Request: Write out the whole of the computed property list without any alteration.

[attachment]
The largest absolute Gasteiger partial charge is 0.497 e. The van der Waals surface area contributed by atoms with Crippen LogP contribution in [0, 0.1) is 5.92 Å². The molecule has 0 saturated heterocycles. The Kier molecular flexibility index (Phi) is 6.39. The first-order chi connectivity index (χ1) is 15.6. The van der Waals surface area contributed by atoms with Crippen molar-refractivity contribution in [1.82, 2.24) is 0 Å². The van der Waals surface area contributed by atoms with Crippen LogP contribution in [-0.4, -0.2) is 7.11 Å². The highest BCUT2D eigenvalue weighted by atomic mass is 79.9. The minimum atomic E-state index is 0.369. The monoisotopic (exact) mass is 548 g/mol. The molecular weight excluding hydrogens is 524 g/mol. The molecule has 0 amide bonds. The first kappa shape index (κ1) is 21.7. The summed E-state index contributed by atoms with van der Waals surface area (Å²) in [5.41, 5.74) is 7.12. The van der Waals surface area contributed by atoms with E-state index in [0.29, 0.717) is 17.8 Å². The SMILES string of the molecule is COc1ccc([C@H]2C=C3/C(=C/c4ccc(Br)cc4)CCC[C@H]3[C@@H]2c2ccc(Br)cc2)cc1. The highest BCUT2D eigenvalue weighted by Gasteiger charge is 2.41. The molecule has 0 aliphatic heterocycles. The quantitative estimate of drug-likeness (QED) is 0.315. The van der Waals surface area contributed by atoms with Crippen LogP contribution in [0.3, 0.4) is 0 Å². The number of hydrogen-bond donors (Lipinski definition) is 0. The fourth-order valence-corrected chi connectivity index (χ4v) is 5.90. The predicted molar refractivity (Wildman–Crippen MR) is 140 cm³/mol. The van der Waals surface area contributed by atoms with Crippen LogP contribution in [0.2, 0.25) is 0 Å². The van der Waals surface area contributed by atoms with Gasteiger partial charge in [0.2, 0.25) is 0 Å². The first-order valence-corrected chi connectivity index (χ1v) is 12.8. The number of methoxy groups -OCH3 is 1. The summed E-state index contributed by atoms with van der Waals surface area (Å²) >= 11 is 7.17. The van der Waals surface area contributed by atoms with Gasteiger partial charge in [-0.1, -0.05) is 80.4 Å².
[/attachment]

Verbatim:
The largest absolute Gasteiger partial charge is 0.497 e. The van der Waals surface area contributed by atoms with Crippen LogP contribution in [0, 0.1) is 5.92 Å². The molecule has 0 saturated heterocycles. The Kier molecular flexibility index (Phi) is 6.39. The first-order chi connectivity index (χ1) is 15.6. The van der Waals surface area contributed by atoms with Crippen molar-refractivity contribution in [1.82, 2.24) is 0 Å². The van der Waals surface area contributed by atoms with Crippen LogP contribution in [-0.4, -0.2) is 7.11 Å². The highest BCUT2D eigenvalue weighted by atomic mass is 79.9. The minimum atomic E-state index is 0.369. The monoisotopic (exact) mass is 548 g/mol. The molecular weight excluding hydrogens is 524 g/mol. The molecule has 0 amide bonds. The first kappa shape index (κ1) is 21.7. The summed E-state index contributed by atoms with van der Waals surface area (Å²) in [5.41, 5.74) is 7.12. The van der Waals surface area contributed by atoms with E-state index in [0.29, 0.717) is 17.8 Å². The SMILES string of the molecule is COc1ccc([C@H]2C=C3/C(=C/c4ccc(Br)cc4)CCC[C@H]3[C@@H]2c2ccc(Br)cc2)cc1. The highest BCUT2D eigenvalue weighted by Gasteiger charge is 2.41. The molecule has 0 aliphatic heterocycles. The quantitative estimate of drug-likeness (QED) is 0.315. The van der Waals surface area contributed by atoms with Crippen LogP contribution in [0.3, 0.4) is 0 Å². The number of hydrogen-bond donors (Lipinski definition) is 0. The fourth-order valence-corrected chi connectivity index (χ4v) is 5.90. The predicted molar refractivity (Wildman–Crippen MR) is 140 cm³/mol. The van der Waals surface area contributed by atoms with Crippen LogP contribution in [0.2, 0.25) is 0 Å². The van der Waals surface area contributed by atoms with Gasteiger partial charge in [0.2, 0.25) is 0 Å². The first-order valence-corrected chi connectivity index (χ1v) is 12.8. The number of methoxy groups -OCH3 is 1. The summed E-state index contributed by atoms with van der Waals surface area (Å²) >= 11 is 7.17. The van der Waals surface area contributed by atoms with Gasteiger partial charge in [-0.1, -0.05) is 80.4 Å².